Junk bonds are not so junky now. ICE Bank of America's High-Yield index reveals that this sector has been yielding 3.97 per cent lately. The yield in March 2020 was at 9.2 per cent. It was when the COVID-19 pandemic and lockdown hit the country. It was the first time the collective junk yield was lower than the inflation rate.
Charles Schwab's fixed income strategist Collin Martin said that the corporations have managed in weathering the storm of the COVID-19 pandemic and have positioned well. They have accumulated cash, and the significant advantage was the low-interest record rates. The lower-quality companies found the Fed kept the interest rates low, which turned advantageous to them.
The total high-yield debt issuance in 2021 was $298.7 billion, and the figure was more than 51.1 per cent from the same point in the previous year in which a record-smashing $421.4 billion was witnessed in junk issuance. Simultaneously, the investment-grade issuance plunged 32.7 per cent in 2021.
Investors found the returns underwhelming. In 2021, the $9.3 billion SPDR Bloomberg Barclays High Yield Bond ETF was the least positive. It carried a yield of 4.21 per cent. It witnessed outflows of $3.34 billion even though it is true that investors usually avoid ETF's that trade in the high-yield market. Institutional and mutual fund investors were willing to take risks and witness some yield.
The investment world has become challenging as fundamentals are good and the valuations are awful. Fundamentals win out, and investors are cautious about high yield. Risk-reward is currently skewed; hence investors need to be realistic. Going the other way is not on the cards right now or anytime soon.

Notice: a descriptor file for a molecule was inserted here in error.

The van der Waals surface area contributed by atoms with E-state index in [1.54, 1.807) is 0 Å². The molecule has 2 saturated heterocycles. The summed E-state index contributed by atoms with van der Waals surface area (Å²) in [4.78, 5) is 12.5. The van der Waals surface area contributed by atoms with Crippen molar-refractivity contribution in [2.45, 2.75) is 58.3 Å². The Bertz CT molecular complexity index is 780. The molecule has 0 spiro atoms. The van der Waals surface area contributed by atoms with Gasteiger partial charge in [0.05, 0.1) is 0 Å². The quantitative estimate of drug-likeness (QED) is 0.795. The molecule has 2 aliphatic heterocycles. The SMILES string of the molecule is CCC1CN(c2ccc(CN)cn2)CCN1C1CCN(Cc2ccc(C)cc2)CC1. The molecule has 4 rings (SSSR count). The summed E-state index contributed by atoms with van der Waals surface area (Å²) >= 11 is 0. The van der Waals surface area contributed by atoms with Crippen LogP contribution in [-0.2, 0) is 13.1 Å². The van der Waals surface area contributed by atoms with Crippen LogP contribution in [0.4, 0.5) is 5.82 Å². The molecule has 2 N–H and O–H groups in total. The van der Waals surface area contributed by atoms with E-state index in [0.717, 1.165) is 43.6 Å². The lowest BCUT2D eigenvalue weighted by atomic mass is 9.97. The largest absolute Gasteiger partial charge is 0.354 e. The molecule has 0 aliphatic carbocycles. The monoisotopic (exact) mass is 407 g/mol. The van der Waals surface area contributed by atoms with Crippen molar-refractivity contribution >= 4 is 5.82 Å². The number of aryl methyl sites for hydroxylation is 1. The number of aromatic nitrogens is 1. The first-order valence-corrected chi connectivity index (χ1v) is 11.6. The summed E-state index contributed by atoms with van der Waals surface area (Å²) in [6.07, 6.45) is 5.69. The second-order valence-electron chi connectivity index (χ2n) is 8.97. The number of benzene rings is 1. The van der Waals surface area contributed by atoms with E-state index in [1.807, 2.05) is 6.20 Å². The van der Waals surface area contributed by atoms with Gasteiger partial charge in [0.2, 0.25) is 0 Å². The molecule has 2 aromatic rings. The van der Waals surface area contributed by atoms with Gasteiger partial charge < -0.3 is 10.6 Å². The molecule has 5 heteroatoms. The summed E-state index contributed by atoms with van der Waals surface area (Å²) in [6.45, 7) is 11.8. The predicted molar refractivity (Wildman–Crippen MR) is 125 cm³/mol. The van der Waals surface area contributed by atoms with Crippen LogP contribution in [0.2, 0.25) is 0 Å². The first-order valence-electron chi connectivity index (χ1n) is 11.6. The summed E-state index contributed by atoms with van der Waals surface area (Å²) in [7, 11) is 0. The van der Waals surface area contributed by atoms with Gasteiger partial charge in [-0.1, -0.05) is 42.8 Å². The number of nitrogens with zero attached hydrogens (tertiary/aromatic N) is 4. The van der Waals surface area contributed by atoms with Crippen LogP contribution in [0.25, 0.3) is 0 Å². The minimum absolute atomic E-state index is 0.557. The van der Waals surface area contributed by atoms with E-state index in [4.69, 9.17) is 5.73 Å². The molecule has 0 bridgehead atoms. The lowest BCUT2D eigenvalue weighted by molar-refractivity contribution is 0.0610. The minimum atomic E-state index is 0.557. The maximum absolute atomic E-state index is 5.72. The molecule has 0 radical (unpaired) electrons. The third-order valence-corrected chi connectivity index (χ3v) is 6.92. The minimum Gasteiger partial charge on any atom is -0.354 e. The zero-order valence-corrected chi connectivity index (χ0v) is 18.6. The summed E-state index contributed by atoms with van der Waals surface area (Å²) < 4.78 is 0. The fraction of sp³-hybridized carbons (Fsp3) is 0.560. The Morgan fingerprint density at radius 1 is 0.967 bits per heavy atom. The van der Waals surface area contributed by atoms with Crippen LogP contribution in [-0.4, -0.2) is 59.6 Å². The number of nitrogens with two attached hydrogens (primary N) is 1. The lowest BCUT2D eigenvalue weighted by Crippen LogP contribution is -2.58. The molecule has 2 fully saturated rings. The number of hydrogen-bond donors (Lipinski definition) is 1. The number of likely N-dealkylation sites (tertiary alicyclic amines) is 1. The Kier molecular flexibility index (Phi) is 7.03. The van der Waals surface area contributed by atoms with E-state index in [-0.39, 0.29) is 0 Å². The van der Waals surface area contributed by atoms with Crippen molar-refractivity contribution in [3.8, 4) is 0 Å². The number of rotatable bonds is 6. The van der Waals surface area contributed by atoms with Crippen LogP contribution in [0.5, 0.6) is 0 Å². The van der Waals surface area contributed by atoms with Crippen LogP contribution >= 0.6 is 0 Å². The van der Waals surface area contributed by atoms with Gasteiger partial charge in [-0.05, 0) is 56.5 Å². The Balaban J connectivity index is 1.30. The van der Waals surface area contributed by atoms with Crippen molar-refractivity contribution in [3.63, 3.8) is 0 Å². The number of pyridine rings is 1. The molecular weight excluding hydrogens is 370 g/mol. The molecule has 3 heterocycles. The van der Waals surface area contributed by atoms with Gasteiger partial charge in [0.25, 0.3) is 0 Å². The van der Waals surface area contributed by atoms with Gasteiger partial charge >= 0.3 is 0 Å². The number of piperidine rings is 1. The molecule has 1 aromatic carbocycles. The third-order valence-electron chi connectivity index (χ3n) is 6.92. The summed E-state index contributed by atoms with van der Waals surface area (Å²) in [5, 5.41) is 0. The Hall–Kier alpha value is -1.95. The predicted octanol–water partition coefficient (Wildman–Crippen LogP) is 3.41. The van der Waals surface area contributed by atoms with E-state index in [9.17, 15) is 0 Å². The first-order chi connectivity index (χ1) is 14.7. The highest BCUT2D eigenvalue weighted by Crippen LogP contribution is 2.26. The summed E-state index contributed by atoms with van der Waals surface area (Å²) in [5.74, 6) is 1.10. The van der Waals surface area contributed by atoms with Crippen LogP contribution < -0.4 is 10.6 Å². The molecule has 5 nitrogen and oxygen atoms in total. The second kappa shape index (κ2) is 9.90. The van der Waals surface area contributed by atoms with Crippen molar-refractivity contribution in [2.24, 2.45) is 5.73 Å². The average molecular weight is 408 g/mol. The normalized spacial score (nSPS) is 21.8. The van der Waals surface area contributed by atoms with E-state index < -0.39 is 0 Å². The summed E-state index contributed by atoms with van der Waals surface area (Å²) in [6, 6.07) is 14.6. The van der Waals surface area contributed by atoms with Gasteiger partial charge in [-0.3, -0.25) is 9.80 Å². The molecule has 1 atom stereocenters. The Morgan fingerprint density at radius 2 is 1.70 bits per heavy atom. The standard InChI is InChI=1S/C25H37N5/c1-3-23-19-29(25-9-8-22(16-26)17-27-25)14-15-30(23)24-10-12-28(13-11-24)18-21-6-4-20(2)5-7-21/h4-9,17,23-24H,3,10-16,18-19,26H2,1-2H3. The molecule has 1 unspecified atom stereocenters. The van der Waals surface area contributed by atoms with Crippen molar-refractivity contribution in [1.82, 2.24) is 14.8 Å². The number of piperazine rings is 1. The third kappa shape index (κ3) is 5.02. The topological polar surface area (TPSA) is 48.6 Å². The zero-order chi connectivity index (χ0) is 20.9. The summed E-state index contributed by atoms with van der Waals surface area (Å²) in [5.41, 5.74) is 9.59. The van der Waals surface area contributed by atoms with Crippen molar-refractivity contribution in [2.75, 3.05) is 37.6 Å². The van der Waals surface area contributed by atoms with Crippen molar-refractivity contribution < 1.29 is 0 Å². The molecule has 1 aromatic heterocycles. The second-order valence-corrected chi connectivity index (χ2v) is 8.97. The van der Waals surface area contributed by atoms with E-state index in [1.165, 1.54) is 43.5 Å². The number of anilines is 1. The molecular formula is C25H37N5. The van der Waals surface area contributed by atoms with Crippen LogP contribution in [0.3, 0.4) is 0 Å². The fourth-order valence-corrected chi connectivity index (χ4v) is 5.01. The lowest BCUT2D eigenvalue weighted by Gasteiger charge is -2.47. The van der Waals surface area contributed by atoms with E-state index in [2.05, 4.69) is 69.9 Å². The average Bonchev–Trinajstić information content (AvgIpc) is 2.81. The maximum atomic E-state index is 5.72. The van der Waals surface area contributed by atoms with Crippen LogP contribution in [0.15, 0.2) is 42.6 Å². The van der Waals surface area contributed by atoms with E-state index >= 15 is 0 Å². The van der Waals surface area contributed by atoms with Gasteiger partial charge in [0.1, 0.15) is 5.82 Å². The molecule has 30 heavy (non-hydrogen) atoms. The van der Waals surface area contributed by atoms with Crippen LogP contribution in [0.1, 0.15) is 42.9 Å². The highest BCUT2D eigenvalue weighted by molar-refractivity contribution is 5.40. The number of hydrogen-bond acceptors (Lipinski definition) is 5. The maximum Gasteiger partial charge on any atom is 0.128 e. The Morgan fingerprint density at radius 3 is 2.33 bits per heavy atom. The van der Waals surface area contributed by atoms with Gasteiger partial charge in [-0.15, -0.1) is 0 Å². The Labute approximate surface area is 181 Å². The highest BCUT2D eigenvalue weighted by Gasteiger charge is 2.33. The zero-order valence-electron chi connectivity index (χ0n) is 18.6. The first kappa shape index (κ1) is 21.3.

Experts suggest protecting the investment by moving up the quality ladder instead of risking it.
It is time to look for rising stars, to invest in companies moving up in credit quality. Such companies include Murphy Oil, Booz Allen Hamilton and First Energy. The fallen angels are Delta Air Lines, General Motors and Darden Restaurants.
Wall Street expects more companies to move up the quality scale in 2022. 2020 witnessed a near-record number of fallen angels.
Inflation spoils the high yield. The 13-year high of CPI in June 2021 is a good signal that the inflationary pressures are hovering over the market, and the threat could push up interest rates. It is to understand here that the yields and prices move opposite each other. High yields in the bond market may eat the capital price appreciation for the bondholders.
However, the Federal Reserve is on the sideline until the employment objectives are not met, but a tighter central bank threat always looms over the bond market. The Fed tightening, in fact, kills a credit rally.
The impact of the COVID-19 pandemic was severe in the financial markets, including bonds. The United States and Europe were in virtual lockdown. The DJIA and NASDAQ Composite closed down 10 per cent and 9.4 per cent, respectively, on March 12. On the same day, the European stock markets were down by 11 per cent.
The stock market crashed at the beginning of March 2020, and simultaneously, the bond prices moved in a similar direction, though unexpected as bonds are always considered a safer investment. The Chinese corporate bond defaults dropped 30 per cent, and the interest rate in China fell to a 14-year low.
Moody's downgraded its outlook on the US corporate to negative on March 30, and the study was based on global air travel, cruise ships, lodging, oil and gas, banking and automobiles.
The bond market is considered a safe investment compared to the stock market. When the stock market moves down, investors shift the investment from stocks to bonds. But the COVID-19 pandemic phase was different as rates of interest were lowered by the Fed.